There’s an old adage within Pixar, that the prestigious animated studio wouldn’t make sequels unless they had “better stories” than the originals. Ever since Cars 2 followed up a homely and relatable classic with espionage plots and literal automobile torture, that adage hasn’t held up. Pixar isn’t the same company it was decades ago, at the very least internally, and with new faces and changing hands, Toy Story 4 could be perceived as an attempt to get the story group’s groove back.
This fourth film isn’t as ambitious and bold as the 2010 film Toy Story 3 was, but it didn’t have to be. It’s a fairly understated and low key sequel, a bit unexpected considering Toy Story is the studio’s biggest title. Toy Story 3 had a sense of finality, and this sequel that no one asked for, yet everyone will like anyway, is all about taking those first steps afterwards.
Toy Story 4
Director: Josh Cooley
Release Date: June 21, 2019
Have you ever wondered how toys become alive in the world of Toy Story? Surely, some group of Pixar employees must have had that philosophical debate, because that forms the inciting incident of this film. Determined to be of use for his new kid Bonnie, Woody (Tom Hanks) guides Bonnie in creating an arts-and-crafts “toy” named Forky (Tony Hale), a spork with pipe cleaner arms and googly eyes.
The result is terrifying. This is an unnatural being, an abomination, and Forky knows it too, repeatedly attempting to jump back into the trash heap from whence it came. But Woody, perhaps returning to his hubris from the first film, coaches Forky, Bonnie’s beloved toy that helps her cope with her kindergarten-age social anxiety (we’ve all been there, Bonnie).
Bonnie’s family and all of the toys go on a road trip, and since this is a Toy Story movie, things have to go south. Forky makes a run for it, and Woody’s misadventure to rescue him (them? it?) leads to a run-in with the long-missing Bo Peep (Annie Potts). The rest of the movie takes place in only three locations: Bonnie’s family rental RV, a carnival, and an antique shop right across the street, with the on-the-nose name “Second Chance Antique Shop.”
As mentioned, the third film came out in 2010, two years before my first year of college, so I watched the newest film with very different eyes. The critic in me just couldn’t stop thinking of parallels, metaphors, and philosophical musings from what is meant to be a darn family film.
For one, you have a bit of Woody and Buzz (Tim Allen) literally contemplating the nature of consciousness and inner voices (of course, this turns more into a gag for the kids). Then have the doll Gabby Gabby, a resident of the antique shop with a broken voice box and an entourage of creepy puppets essentially being a person with a birth defect seeking an organ transplant. Most importantly, you have Bo Peep, who after moving on from a now-grown child and a dull stay at the antique shop, is now a “lost toy” traveling the area for “gigs” as a toy to different children for parties and short playground sessions and the like.
From that, there was a thought I just couldn’t shake: was Toy Story 4 a metaphor for committed relationships? Maybe not romantic relationships per se—I don’t think Pixar was aiming to reimagine Bo Peep as a promiscuous swinger—but it does call to Woody’s attention his purpose in life, and the inherited subservience that comes with being a toy. Does Woody need to go the distance for Bonnie, or any one child, especially when they’ll never love him as much as Andy?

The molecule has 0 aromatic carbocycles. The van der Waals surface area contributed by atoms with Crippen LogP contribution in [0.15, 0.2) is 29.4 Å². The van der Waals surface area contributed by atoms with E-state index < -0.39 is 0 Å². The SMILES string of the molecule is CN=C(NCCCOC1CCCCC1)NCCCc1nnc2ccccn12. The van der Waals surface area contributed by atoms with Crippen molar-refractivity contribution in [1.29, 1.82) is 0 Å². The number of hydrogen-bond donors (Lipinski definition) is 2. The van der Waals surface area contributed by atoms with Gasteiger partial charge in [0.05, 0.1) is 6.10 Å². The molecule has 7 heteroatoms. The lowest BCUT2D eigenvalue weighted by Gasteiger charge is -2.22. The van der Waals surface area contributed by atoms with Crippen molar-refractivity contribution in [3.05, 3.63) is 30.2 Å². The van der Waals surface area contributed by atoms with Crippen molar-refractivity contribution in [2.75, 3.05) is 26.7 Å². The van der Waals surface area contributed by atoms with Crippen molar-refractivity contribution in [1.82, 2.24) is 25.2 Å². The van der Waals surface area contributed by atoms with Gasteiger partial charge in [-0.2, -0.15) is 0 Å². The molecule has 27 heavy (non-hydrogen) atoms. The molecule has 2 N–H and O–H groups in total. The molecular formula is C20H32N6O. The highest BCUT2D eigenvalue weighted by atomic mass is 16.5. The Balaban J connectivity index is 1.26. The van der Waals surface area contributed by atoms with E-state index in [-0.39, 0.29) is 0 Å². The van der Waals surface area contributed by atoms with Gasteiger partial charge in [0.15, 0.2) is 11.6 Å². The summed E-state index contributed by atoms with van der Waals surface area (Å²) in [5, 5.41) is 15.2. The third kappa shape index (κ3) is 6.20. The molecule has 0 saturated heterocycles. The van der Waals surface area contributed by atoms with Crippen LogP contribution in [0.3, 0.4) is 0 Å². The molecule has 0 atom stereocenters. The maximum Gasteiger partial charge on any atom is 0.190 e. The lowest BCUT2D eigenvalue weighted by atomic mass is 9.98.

Before I started to have any semblance of an existential panic attack, Keanu Reeves showed up as a Canadian Evel Knievel ripoff. It turns out with being thoughtful and complex, Toy Story 4 is also quite funny. Maybe there are a bit too many “sidekick” characters for my taste; take for example, Key and Peele’s pair of fluffy toys who contribute nothing to the plot, but sidebar with time-padding gags.
The quantity of jokes and humor is about the same as Toy Story 3, and maybe a little less than the first two films. There isn’t anything that goes too far and breaking the gravity of the world like say, Jack-Jack fighting a raccoon in Incredibles 2. At its worst, some scenes of action can be a bit too busy, with a second-act closer having far too many participants, a cat being one of them.
That’s merely a nitpick, though. I occasionally have the worry of recent Pixar fare being more child-oriented and less so for the whole family, but there were plenty of moments that earned a laugh from me in the theater. One key moment even elicited a shocked gasp from the audience.
It wouldn’t really be a Pixar movie, or a Toy Story movie specifically, without mentioning the crying. This is a strange selling point for a movie at this time—come see this film and expect to shed tears, or your money back! From my memory, this marketing angle goes all the way back to 2009’s Up from Pixar, and continued the following year with Toy Story 3, with the final scene of Andy’s farewell to Bonnie and the toys breaking down the audience into a weepy mess underneath their IMAX 3D glasses.
In that third movie, it wasn’t that particular scene that got me, but one a bit before. Remember when all of the toys almost died from being incinerated as garbage? Remember how they all held hands, ready to accept their imminent doom? Perhaps it was my naïveté, but I actually thought that was the end.
Toy Story 4 didn’t need an extended montage at the end, or a giant, flaming incinerator to invoke responses. I won’t spoil what the “cry” moment of this film for me was, but I will say that it captures the understated philosophy of 4. It is small, short, intimate, yet all the while as effective. Maybe 3 is the “better” movie from all of its spectacle—that and 2 would be the ones I rewatch the most. 4 proves that you can make someone feel even without that spectacle, and for that, the film is special in its own little way.